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Walt Patulski: Draft-bust label made him feel like 'a prisoner on death row'

For 43 years, Walt Patulski's NFL experience haunted him. The coach he could neither satisfy nor understand was a voice in his head, driving Patulski to prove his worth as a father, a businessman, a public servant.

The Bills drafted Patulski first overall in 1972. He had a decent career, but over time his name became synonymous with failure. His name often appeared on draft-bust lists, lumped in among the dregs of any sport, not merely football.

Thing was, Patulski wasn't all that bad.

In November, after Rex Ryan jokingly used Patulski's name while crashing a media conference call with Patriots receiver Julian Edelman, Patulski sat down with me at The Buffalo News offices for a story that finally allowed him to explain himself, finally to defend himself.

He has been wrongfully labeled, and on Wednesday he joined "The Tim Graham Show" on Sports Radio 1270 The Fan to discuss how dragging that anchor has impacted his life.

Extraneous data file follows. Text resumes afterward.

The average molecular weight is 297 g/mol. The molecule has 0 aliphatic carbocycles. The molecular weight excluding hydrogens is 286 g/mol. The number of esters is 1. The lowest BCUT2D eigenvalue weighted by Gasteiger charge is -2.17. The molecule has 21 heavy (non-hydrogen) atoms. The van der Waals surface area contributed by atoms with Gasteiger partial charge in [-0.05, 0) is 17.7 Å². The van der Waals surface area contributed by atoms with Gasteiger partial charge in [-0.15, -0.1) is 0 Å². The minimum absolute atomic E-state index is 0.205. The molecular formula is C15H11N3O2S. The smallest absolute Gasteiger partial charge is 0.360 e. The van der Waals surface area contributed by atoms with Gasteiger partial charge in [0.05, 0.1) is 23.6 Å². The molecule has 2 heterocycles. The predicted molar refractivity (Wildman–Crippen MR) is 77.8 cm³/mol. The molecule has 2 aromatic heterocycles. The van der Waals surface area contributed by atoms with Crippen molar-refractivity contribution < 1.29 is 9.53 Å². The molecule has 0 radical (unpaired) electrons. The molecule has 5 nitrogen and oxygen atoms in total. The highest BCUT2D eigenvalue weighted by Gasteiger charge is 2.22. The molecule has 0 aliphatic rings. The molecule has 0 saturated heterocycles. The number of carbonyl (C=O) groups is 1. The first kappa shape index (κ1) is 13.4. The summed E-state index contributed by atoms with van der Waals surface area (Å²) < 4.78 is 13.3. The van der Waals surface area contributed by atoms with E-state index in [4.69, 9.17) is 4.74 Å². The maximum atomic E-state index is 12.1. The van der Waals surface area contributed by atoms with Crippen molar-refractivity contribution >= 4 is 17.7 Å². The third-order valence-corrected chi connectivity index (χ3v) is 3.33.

"It felt like I was a prisoner on death row after some quick trial and sentencing," Patulski said.

You can listen by clicking on the link below or watch a replay of our Facebook Live stream.

Patulski's career isn't reviewed favorably -- or fairly -- because the 66-year-old Notre Dame legend and Lombardi Trophy winner played a position that didn't produce numbers in his era. Sacks weren't an official stat back then.

When you Google Patulski, you won't see that, despite a contentious relationship with Bills coach Lou Saban and his arrival on a sorry defense, Patulski led the team with five sacks as a rookie in 1972 and recorded a career-high seven sacks.

The story might have helped. Patulski last week gleefully showed me an story that ranked all 50 top selections of the NFL-AFL draft era.

Patulski was 41st. The writeup included the rare context that his career was misunderstood.

"Not a lot of people can say that they were the No. 1 draft choice, good, bad or indifferent," Patulski said. "I really feel like regardless of what anybody ever says about me, I've made my mark.

"I've walked on the moon, so to speak, and no one can ever take that away."

Patulski and I encountered a later twist while writing my November story. Turns out Barbara Saban, the late coach's daughter, is a psychotherapist with insight and qualifications to help Patulski heal.

The burden continues to lift.

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